Wednesday, December 30, 2009

To Do + Math on Vacation

The MathniƱos at the Modern Wing

Calder Mobile

Math Teachers at Play 22
I'm hosting this months blog-carnival, and I'd love your submissions from your own blog or nominations from blogs you read. Submit nominations at the blogcarnival site, or using the widget at the bottom of the right column on this page.

I never had a chance to write about Carnival 21 at Math Mama Writes... but Jonathan (JD2718) had a nice post about a subtle shift that produced a good effect.

An aside: I got to meet Math Mama over break and Sue was as nice and interesting as you'd think from her blog. We were going to meet up with Maria from Teaching College Math, but the weather prevented it (sorta).

Biggest Math Story of the Year
Time Magazine has submitted that the proof of Langlands' Fundamental Lemma was the 7th Biggest Scientific Discovery of 2009. A quite technical exposition of the Lemma (not the proof) is here. (Hat tip Peter Woit of Not Even Wrong). I do not have an understanding of the math, but it concerns a connection between Galois group theory (about solutions to algebraic equations) and general linear algebra representation theory (think matrices on steroids). One of the most famous theorems that uses the Lemma has Femat's Last Theorem as a corollary. Powerful stuff.

It's nice for students to know that math is ongoing, and also to hear terms like lemma, theorem and corollary used genuinely. I also like how this emphasizes the power of connections in mathematics, and how even (or especially) the world's most powerful mathematician's start problem solving by solving simpler problems or finding another way to put the problem. It also should be noted that Ngo's proof was submitted in 2008, but took until this year to verify.

Math (Art) on Vacation
My wife and I recently won tickets to the Cirque de Soleil show Banana Shpeel (which I would recommend.) On the quick trip to Chicago this week sans kids (hat tip: grandparents!) we had more time in the Art Institute than we would have had otherwise.

In the geometry class I've been writing about, we do one constructive project in which students build a polyhedron for the following context:
Hoity Toity, the upscale chain of Haute Couture for the masses, is having a competition to design new and original knick-knack boxes. Being an accomplished mathematician, you have an unfair advantage, which you intend to exploit to the maximum. Boxes must have a volume of at least 1 liter. (1000 cm3).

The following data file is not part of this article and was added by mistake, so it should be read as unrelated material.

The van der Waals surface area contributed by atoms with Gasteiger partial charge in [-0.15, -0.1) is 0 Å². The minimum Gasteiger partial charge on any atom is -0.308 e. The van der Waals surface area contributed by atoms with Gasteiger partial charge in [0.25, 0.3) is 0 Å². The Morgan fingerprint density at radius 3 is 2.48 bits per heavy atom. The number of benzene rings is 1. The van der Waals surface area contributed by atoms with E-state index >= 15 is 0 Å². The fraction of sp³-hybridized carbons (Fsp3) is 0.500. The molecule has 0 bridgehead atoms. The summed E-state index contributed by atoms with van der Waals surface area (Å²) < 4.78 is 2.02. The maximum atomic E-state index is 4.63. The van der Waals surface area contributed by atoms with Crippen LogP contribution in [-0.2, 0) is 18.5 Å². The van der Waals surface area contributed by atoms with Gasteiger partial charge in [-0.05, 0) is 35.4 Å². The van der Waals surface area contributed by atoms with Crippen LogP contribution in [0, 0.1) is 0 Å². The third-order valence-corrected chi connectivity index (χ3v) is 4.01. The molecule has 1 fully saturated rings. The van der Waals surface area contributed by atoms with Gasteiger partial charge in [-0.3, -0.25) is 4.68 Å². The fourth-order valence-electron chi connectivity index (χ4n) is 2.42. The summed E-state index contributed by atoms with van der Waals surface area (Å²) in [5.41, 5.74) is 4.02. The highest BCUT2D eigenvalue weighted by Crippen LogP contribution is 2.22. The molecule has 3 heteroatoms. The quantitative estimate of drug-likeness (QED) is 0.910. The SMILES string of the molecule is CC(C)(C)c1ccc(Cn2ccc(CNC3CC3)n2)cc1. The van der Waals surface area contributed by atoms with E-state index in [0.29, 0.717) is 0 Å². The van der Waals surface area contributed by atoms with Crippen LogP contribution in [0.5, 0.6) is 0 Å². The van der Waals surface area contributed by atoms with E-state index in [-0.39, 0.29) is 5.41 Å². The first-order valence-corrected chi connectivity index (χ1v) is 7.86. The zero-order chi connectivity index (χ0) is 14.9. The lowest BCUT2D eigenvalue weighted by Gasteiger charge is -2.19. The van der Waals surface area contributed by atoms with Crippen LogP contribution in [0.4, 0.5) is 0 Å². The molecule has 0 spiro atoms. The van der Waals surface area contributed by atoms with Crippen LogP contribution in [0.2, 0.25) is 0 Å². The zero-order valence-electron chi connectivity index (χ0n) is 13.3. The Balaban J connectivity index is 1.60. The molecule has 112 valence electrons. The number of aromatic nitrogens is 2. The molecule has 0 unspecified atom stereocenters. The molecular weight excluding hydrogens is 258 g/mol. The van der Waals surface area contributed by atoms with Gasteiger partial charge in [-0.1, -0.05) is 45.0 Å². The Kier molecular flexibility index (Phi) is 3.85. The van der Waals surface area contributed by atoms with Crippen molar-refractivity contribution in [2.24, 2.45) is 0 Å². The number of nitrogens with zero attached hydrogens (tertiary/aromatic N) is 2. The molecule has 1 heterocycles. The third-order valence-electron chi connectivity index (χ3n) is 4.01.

Students do a terrific job in general. One student this semester made a dog-shaped polyhedron. Cool. Some classic Archimedean solids, as well as prisms and antiprisms and such.

But at the Art Institute I had two ideas for new variations. The Modern Wing in itself is an inspiration as it is filled with beautiful proportions and rectangles with more connections and relationships than you could ever hope to count.

The Chess Set

This wonderfully sculpted set filled me with visions of two people working together to make a set of polyhedra vs non polyhedra. They could do found or constructed objects. It will require connections (what makes the difference between the king and queen, how will players know this is a rook, what's the difference in the bishops between the sides...) and analysis of the solids and their volume.

The Building

I so wanted to see the isometric drawings for this. I wouldn't insist that the building be built, which gives me pause, but I would want two different representations that would help someone build it. Students should design their own advanced building and think about it in scale

I'm curious to see where these ideas go, and what students make of them. I would like to hear more from other teachers about from where their ideas come, and the process they follow to implement them and refine them in the classroom. I think we teachers do a lot of our sharing as a product exchange.

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